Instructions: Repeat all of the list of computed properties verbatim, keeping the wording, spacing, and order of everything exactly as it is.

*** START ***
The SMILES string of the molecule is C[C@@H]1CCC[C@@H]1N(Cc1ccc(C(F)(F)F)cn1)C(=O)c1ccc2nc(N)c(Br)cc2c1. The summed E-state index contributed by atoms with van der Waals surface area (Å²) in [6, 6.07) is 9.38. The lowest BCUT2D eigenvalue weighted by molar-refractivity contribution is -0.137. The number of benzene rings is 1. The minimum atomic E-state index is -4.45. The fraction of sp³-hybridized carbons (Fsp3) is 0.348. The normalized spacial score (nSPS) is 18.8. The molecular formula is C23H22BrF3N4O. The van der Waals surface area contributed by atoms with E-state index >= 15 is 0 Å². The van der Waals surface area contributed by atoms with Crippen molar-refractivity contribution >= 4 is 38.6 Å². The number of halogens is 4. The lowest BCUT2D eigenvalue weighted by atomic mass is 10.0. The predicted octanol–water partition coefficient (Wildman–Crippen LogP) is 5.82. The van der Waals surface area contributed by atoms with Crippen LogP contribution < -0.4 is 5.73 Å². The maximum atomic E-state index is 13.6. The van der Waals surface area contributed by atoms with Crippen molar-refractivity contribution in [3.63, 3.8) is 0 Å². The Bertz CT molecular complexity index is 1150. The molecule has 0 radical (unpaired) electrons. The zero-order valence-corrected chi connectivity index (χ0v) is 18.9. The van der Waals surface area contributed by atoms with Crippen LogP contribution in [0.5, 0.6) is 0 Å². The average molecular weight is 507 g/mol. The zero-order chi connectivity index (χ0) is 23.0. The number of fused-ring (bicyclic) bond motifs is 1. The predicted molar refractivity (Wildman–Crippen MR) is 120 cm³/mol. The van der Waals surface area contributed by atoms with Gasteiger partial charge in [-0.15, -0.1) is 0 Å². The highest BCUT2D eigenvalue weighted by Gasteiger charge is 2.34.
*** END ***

The SMILES string of the molecule is C[C@@H]1CCC[C@@H]1N(Cc1ccc(C(F)(F)F)cn1)C(=O)c1ccc2nc(N)c(Br)cc2c1. The summed E-state index contributed by atoms with van der Waals surface area (Å²) in [6, 6.07) is 9.38. The lowest BCUT2D eigenvalue weighted by molar-refractivity contribution is -0.137. The number of benzene rings is 1. The minimum atomic E-state index is -4.45. The fraction of sp³-hybridized carbons (Fsp3) is 0.348. The normalized spacial score (nSPS) is 18.8. The molecular formula is C23H22BrF3N4O. The van der Waals surface area contributed by atoms with E-state index >= 15 is 0 Å². The van der Waals surface area contributed by atoms with Crippen molar-refractivity contribution >= 4 is 38.6 Å². The number of halogens is 4. The lowest BCUT2D eigenvalue weighted by atomic mass is 10.0. The predicted octanol–water partition coefficient (Wildman–Crippen LogP) is 5.82. The van der Waals surface area contributed by atoms with Crippen LogP contribution < -0.4 is 5.73 Å². The maximum atomic E-state index is 13.6. The van der Waals surface area contributed by atoms with Crippen molar-refractivity contribution in [3.63, 3.8) is 0 Å². The Bertz CT molecular complexity index is 1150. The molecule has 0 radical (unpaired) electrons. The zero-order valence-corrected chi connectivity index (χ0v) is 18.9. The van der Waals surface area contributed by atoms with Crippen LogP contribution in [0.5, 0.6) is 0 Å². The average molecular weight is 507 g/mol. The zero-order chi connectivity index (χ0) is 23.0. The number of fused-ring (bicyclic) bond motifs is 1. The predicted molar refractivity (Wildman–Crippen MR) is 120 cm³/mol. The van der Waals surface area contributed by atoms with Gasteiger partial charge in [-0.15, -0.1) is 0 Å². The highest BCUT2D eigenvalue weighted by Gasteiger charge is 2.34.